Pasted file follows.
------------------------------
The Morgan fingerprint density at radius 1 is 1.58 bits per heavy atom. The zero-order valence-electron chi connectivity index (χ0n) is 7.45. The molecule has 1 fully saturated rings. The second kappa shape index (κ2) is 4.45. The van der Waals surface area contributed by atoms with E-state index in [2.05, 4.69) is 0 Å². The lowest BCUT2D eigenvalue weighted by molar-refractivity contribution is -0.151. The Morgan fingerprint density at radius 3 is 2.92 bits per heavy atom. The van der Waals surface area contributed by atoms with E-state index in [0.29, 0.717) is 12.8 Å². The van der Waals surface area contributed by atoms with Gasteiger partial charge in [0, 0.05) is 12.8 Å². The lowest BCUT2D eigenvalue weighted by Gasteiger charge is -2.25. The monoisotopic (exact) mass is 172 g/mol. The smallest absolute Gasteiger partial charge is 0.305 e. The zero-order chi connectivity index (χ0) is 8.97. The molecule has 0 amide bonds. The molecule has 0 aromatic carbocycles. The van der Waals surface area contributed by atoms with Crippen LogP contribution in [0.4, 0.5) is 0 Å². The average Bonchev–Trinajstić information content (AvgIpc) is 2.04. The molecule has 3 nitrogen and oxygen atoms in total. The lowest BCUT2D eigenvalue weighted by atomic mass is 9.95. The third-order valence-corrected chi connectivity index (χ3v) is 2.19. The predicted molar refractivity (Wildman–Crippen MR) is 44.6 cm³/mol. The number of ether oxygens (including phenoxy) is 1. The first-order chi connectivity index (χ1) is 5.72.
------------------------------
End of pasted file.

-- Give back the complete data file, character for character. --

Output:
The Morgan fingerprint density at radius 1 is 1.58 bits per heavy atom. The zero-order valence-electron chi connectivity index (χ0n) is 7.45. The molecule has 1 fully saturated rings. The second kappa shape index (κ2) is 4.45. The van der Waals surface area contributed by atoms with E-state index in [2.05, 4.69) is 0 Å². The lowest BCUT2D eigenvalue weighted by molar-refractivity contribution is -0.151. The Morgan fingerprint density at radius 3 is 2.92 bits per heavy atom. The van der Waals surface area contributed by atoms with E-state index in [0.29, 0.717) is 12.8 Å². The van der Waals surface area contributed by atoms with Gasteiger partial charge in [0, 0.05) is 12.8 Å². The lowest BCUT2D eigenvalue weighted by Gasteiger charge is -2.25. The monoisotopic (exact) mass is 172 g/mol. The smallest absolute Gasteiger partial charge is 0.305 e. The zero-order chi connectivity index (χ0) is 8.97. The molecule has 0 amide bonds. The molecule has 0 aromatic carbocycles. The van der Waals surface area contributed by atoms with Crippen LogP contribution in [0.4, 0.5) is 0 Å². The average Bonchev–Trinajstić information content (AvgIpc) is 2.04. The molecule has 3 nitrogen and oxygen atoms in total. The lowest BCUT2D eigenvalue weighted by atomic mass is 9.95. The third-order valence-corrected chi connectivity index (χ3v) is 2.19. The predicted molar refractivity (Wildman–Crippen MR) is 44.6 cm³/mol. The number of ether oxygens (including phenoxy) is 1. The first-order chi connectivity index (χ1) is 5.72.